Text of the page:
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Pastor Appreciation Month: Expectations

October 17, 2013

I was blessed to spend the last three days with 60 preachers. The Initiative brought together these 60 people desiring to improve their craft and deepen their spiritual walk. I was so aware of the expectations that surround them and their families. I believe that one way of showing our appreciation is to recognize those unspoken expectations.

 

  • Ministers should be practically perfect in every way. We get our feelings hurt when a call isn’t returned quickly enough and feel slighted when our minister only has a passing greeting for us. Preachers and pastors are people, too. They like movies and need caffeine. They to sleep at night and laugh at a good joke sometimes. At times, they feel unable to do these things because we, as members in their churches, want them to sit up on a white horse and be perfect. What if your preacher is just having a bad day? What if they were out of coffee that morning and aren’t awake yet? Let’s practice extending grace to our ministers. They are people in need of grace, too.

 

  • Ministers families live in a glass house. We watch their kids at church and feel better about our own parenting if their kids are talking in church. We feel free to comment on the minister’s apparel, eating habits, and the extracurricular activities of their children. We notice, and gossip, when the minister’s kids open their eyes during a prayer at youth group (how did you know their eyes were open if yours weren’t, too?) We condescend if the minister’s spouse doesn’t live up to our expectations of perfection…kind, meek, extraverted, and involved in church activities. These are not fair. Let your minister’s family be human. Give them permission, verbal permission, to be normal. Invite them into your home for a relaxed evening and laugh when a kid acts up a bit, because REALLY, every kid does! And then, give them the gift of being able to ‘close the blinds’ from time to time.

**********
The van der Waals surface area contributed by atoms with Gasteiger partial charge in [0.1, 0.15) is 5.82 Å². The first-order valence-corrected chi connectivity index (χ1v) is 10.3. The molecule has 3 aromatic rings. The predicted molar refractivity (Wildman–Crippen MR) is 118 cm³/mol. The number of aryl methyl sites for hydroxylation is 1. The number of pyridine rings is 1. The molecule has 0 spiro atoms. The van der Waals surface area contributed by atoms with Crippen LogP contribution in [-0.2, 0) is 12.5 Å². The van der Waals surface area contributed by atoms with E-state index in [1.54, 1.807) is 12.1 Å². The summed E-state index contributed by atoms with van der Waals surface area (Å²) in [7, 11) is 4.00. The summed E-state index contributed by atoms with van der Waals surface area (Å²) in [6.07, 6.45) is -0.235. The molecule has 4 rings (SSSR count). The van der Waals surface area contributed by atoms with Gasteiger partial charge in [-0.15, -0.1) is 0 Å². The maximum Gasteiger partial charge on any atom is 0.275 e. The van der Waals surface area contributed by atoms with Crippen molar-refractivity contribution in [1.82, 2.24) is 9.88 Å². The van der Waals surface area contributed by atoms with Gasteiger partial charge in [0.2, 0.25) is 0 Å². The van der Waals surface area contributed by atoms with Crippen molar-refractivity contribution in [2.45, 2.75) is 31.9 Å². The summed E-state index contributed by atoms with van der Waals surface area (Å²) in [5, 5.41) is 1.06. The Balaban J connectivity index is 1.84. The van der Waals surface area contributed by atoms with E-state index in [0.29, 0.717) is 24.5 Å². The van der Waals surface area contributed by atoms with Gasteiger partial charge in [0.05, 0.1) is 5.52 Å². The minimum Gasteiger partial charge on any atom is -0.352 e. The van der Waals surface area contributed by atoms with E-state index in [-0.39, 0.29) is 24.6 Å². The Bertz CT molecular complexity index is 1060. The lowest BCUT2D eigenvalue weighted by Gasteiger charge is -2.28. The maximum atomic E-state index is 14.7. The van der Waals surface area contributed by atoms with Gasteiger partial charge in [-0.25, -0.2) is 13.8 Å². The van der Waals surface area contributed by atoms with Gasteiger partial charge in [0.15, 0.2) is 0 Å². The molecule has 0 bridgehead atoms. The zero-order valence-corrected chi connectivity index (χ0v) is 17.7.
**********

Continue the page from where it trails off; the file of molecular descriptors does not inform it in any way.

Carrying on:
• Ministers should be spiritual giants. Truth be told, we feel a sense of smugness if our minister is more ‘spiritual’ than someone elses. We look to them to have all the answers and to model every fruit of the Spirit at all times. We expect them to spend hours in prayer each day, and be available to our phone calls at all times. Yes, ministers should lead the way toward spiritual maturity in a church. But they are seekers, too. They need our permission to show weaknesses and doubts. They need us to be mature enough to allow them to be looking for God along with us.

How can you extend grace and privacy and permission to your minister this week?

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